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It may look like an easy step. Simply open a new document and start typing, right? Nonetheless, it’s rare for that to work for me. I love to get a strong working title and a summary before I write too much. John’s written about this before, after he discovered he could accelerate his writing process ~600 percent by creating a summary first.
As I wrote an outline for a post this week I realised I was repeating the exact same process for every single new article I work . Like any good programmer, I realised repeating the same work over and over means that’s probably a fantastic chance for automation.
So I decided to make some templates for myself.
I started by creating a template for my most common Ghost blog post arrangement. Since that arrangement’s particular to mepersonally, I also created a template based on how John structures his articles, and another according to a writer whose work I admire.
For each template I’ve made a gist to show you what they look like. They are just Markdown documents, so go ahead and save them, rename them if you prefer, and copy-and-paste the contents into a new file whenever you’re ready to write. Click on the”view raw” link to the bottom of each gist to view the plain text version, which you can copy to a new file in your favorite writing program.
With this template, I can begin with answering each dot line with a few notes about what I need to write in that section. By the time I’m done, I’ll have a rough sketch of what the final piece will look like. This should make it easier to expand my notes to fully-formed paragraphs and cause them to flow to each other nicely, because I know the structure of the entire piece beforehand.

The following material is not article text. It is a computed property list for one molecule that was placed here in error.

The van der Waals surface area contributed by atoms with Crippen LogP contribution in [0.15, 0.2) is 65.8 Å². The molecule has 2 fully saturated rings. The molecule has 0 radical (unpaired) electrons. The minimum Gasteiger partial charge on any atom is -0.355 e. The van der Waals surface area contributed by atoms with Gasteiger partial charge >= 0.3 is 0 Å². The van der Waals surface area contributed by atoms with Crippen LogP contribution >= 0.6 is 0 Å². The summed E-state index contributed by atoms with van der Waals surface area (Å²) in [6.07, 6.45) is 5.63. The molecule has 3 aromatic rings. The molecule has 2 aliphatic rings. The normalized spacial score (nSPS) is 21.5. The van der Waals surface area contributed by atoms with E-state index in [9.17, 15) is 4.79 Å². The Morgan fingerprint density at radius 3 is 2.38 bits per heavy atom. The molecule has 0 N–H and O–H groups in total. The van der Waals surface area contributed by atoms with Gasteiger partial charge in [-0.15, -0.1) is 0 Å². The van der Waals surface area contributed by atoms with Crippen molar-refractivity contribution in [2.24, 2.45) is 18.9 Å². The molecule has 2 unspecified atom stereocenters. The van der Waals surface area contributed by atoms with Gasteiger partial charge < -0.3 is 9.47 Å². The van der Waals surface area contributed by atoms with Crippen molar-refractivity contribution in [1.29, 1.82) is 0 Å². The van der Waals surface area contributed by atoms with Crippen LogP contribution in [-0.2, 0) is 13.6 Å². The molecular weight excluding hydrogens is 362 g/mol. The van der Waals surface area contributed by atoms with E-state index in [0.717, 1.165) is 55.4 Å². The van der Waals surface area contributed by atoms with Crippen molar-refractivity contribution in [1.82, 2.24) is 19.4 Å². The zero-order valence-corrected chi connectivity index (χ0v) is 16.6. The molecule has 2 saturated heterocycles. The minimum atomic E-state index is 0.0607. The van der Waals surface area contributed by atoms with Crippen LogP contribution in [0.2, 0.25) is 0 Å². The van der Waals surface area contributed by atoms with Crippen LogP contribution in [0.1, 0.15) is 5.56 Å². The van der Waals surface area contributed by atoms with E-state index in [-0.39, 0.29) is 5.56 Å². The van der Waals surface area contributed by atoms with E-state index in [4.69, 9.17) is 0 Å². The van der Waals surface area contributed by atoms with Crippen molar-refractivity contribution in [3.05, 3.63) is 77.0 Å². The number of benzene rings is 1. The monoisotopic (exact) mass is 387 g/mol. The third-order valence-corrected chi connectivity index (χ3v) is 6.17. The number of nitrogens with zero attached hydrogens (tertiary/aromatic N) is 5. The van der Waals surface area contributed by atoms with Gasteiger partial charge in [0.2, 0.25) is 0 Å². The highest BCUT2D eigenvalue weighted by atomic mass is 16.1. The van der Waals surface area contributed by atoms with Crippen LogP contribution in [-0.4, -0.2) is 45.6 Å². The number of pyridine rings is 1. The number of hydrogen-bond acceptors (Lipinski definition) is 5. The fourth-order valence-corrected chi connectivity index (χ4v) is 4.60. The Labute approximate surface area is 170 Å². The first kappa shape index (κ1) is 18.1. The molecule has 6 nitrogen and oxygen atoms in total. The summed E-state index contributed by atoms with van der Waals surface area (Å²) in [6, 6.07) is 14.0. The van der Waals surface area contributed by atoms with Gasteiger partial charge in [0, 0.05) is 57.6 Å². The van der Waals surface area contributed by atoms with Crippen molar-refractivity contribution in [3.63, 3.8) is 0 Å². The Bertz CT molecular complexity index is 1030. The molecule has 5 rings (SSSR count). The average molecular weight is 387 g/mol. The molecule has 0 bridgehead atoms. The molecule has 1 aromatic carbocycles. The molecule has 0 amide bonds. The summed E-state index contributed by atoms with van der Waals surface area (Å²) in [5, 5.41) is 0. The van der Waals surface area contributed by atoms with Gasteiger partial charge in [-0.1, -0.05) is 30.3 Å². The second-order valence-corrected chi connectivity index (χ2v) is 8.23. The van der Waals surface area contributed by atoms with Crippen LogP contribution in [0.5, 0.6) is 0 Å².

Using the template, I discovered that my outlining process became more involved. I’d really planned to perform a complete rough draft of the post in the early hours, but it took me a couple of hours simply to have the outline done, so that I set the draft off for a different day.
On the other hand, I’d over 1600 words composed in my outline, and a good idea of what each section would contain and how they’d work together to create a sense of flow in the article. Even though outlining took longer than normal, drafting took less time because I’d put myself up for success. Composing the draft was only a matter of taking each chunk of notes out of the outline and filling out it into a readable paragraph or 2.
It was quite a different process to the way I normally work, and I had been tempted a few times to prevent the additional research or thinking necessary to fill out the outline correctly. I often put these things off till I am drafting, and that’s when I should be centered on writing rather. I stuck to it, though, and from the time I got around to writing the draft I was glad I’d had.
I have really coined my outline and research procedure by using this template. It’s a more effective part of the process now and makes drafting easier. Hopefully it’ll lead to better work, also.